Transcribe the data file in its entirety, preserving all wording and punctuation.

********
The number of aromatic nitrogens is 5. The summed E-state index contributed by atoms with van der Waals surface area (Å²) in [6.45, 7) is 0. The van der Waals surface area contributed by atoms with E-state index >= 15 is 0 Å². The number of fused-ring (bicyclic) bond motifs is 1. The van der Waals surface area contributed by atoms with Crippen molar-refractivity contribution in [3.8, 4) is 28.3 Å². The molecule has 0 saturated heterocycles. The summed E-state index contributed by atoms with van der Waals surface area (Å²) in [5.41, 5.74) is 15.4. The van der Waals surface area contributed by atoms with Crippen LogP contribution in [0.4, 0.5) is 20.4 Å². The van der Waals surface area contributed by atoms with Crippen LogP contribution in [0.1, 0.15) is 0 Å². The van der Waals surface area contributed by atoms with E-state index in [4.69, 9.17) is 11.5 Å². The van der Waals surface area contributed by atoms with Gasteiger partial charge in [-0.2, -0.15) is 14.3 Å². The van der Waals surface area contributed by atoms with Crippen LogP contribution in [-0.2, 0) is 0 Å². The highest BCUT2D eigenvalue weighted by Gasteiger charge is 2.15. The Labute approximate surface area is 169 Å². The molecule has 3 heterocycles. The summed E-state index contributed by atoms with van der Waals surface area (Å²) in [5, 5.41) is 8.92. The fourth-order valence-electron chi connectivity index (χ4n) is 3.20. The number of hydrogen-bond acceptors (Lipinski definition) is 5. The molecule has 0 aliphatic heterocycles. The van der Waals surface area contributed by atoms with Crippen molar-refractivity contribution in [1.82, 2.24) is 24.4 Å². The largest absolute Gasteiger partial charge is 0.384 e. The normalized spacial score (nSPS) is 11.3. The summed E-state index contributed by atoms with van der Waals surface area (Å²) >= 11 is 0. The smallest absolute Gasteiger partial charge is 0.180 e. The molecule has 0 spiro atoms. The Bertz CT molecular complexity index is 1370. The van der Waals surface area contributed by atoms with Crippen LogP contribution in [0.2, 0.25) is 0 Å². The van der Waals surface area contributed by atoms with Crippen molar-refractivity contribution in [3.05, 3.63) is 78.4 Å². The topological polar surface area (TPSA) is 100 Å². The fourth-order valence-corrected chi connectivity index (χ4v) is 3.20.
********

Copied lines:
The number of aromatic nitrogens is 5. The summed E-state index contributed by atoms with van der Waals surface area (Å²) in [6.45, 7) is 0. The van der Waals surface area contributed by atoms with E-state index >= 15 is 0 Å². The number of fused-ring (bicyclic) bond motifs is 1. The van der Waals surface area contributed by atoms with Crippen molar-refractivity contribution in [3.8, 4) is 28.3 Å². The molecule has 0 saturated heterocycles. The summed E-state index contributed by atoms with van der Waals surface area (Å²) in [5.41, 5.74) is 15.4. The van der Waals surface area contributed by atoms with Crippen LogP contribution in [0.4, 0.5) is 20.4 Å². The van der Waals surface area contributed by atoms with Crippen LogP contribution in [0.1, 0.15) is 0 Å². The van der Waals surface area contributed by atoms with E-state index in [4.69, 9.17) is 11.5 Å². The van der Waals surface area contributed by atoms with Gasteiger partial charge in [-0.2, -0.15) is 14.3 Å². The van der Waals surface area contributed by atoms with Crippen LogP contribution in [-0.2, 0) is 0 Å². The highest BCUT2D eigenvalue weighted by Gasteiger charge is 2.15. The Labute approximate surface area is 169 Å². The molecule has 3 heterocycles. The summed E-state index contributed by atoms with van der Waals surface area (Å²) in [5, 5.41) is 8.92. The fourth-order valence-electron chi connectivity index (χ4n) is 3.20. The number of hydrogen-bond acceptors (Lipinski definition) is 5. The molecule has 0 aliphatic heterocycles. The van der Waals surface area contributed by atoms with Crippen molar-refractivity contribution in [1.82, 2.24) is 24.4 Å². The largest absolute Gasteiger partial charge is 0.384 e. The normalized spacial score (nSPS) is 11.3. The summed E-state index contributed by atoms with van der Waals surface area (Å²) >= 11 is 0. The smallest absolute Gasteiger partial charge is 0.180 e. The molecule has 0 spiro atoms. The Bertz CT molecular complexity index is 1370. The van der Waals surface area contributed by atoms with Crippen LogP contribution in [0.2, 0.25) is 0 Å². The van der Waals surface area contributed by atoms with Crippen molar-refractivity contribution in [3.05, 3.63) is 78.4 Å². The topological polar surface area (TPSA) is 100 Å². The fourth-order valence-corrected chi connectivity index (χ4v) is 3.20.